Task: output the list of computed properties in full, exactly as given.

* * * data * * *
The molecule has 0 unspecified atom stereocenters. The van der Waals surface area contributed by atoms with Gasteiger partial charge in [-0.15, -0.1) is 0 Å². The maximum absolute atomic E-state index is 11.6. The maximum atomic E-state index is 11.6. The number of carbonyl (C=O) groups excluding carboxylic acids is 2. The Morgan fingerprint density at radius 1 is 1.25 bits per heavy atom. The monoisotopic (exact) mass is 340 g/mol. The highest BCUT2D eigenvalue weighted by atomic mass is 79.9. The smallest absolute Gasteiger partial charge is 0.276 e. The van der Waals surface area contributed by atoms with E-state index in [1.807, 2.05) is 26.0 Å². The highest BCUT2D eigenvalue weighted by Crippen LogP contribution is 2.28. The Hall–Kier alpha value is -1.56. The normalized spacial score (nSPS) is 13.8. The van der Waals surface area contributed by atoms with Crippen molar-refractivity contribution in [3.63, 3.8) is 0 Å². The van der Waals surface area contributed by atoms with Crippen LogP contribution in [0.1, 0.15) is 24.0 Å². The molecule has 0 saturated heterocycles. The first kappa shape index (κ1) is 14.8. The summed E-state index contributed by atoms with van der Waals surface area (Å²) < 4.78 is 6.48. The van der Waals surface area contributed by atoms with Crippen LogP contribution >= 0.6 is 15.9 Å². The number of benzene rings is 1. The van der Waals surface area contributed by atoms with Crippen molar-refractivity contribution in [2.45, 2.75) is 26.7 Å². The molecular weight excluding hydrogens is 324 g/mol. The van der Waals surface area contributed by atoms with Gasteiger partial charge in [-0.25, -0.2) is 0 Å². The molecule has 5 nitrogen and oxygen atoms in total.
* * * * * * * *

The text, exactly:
The molecule has 0 unspecified atom stereocenters. The van der Waals surface area contributed by atoms with Gasteiger partial charge in [-0.15, -0.1) is 0 Å². The maximum absolute atomic E-state index is 11.6. The maximum atomic E-state index is 11.6. The number of carbonyl (C=O) groups excluding carboxylic acids is 2. The Morgan fingerprint density at radius 1 is 1.25 bits per heavy atom. The monoisotopic (exact) mass is 340 g/mol. The highest BCUT2D eigenvalue weighted by atomic mass is 79.9. The smallest absolute Gasteiger partial charge is 0.276 e. The van der Waals surface area contributed by atoms with E-state index in [1.807, 2.05) is 26.0 Å². The highest BCUT2D eigenvalue weighted by Crippen LogP contribution is 2.28. The Hall–Kier alpha value is -1.56. The normalized spacial score (nSPS) is 13.8. The van der Waals surface area contributed by atoms with Crippen molar-refractivity contribution in [3.63, 3.8) is 0 Å². The van der Waals surface area contributed by atoms with Crippen LogP contribution in [0.1, 0.15) is 24.0 Å². The molecule has 0 saturated heterocycles. The first kappa shape index (κ1) is 14.8. The summed E-state index contributed by atoms with van der Waals surface area (Å²) < 4.78 is 6.48. The van der Waals surface area contributed by atoms with Crippen LogP contribution >= 0.6 is 15.9 Å². The number of benzene rings is 1. The van der Waals surface area contributed by atoms with Crippen molar-refractivity contribution in [2.45, 2.75) is 26.7 Å². The molecular weight excluding hydrogens is 324 g/mol. The van der Waals surface area contributed by atoms with Gasteiger partial charge in [-0.25, -0.2) is 0 Å². The molecule has 5 nitrogen and oxygen atoms in total.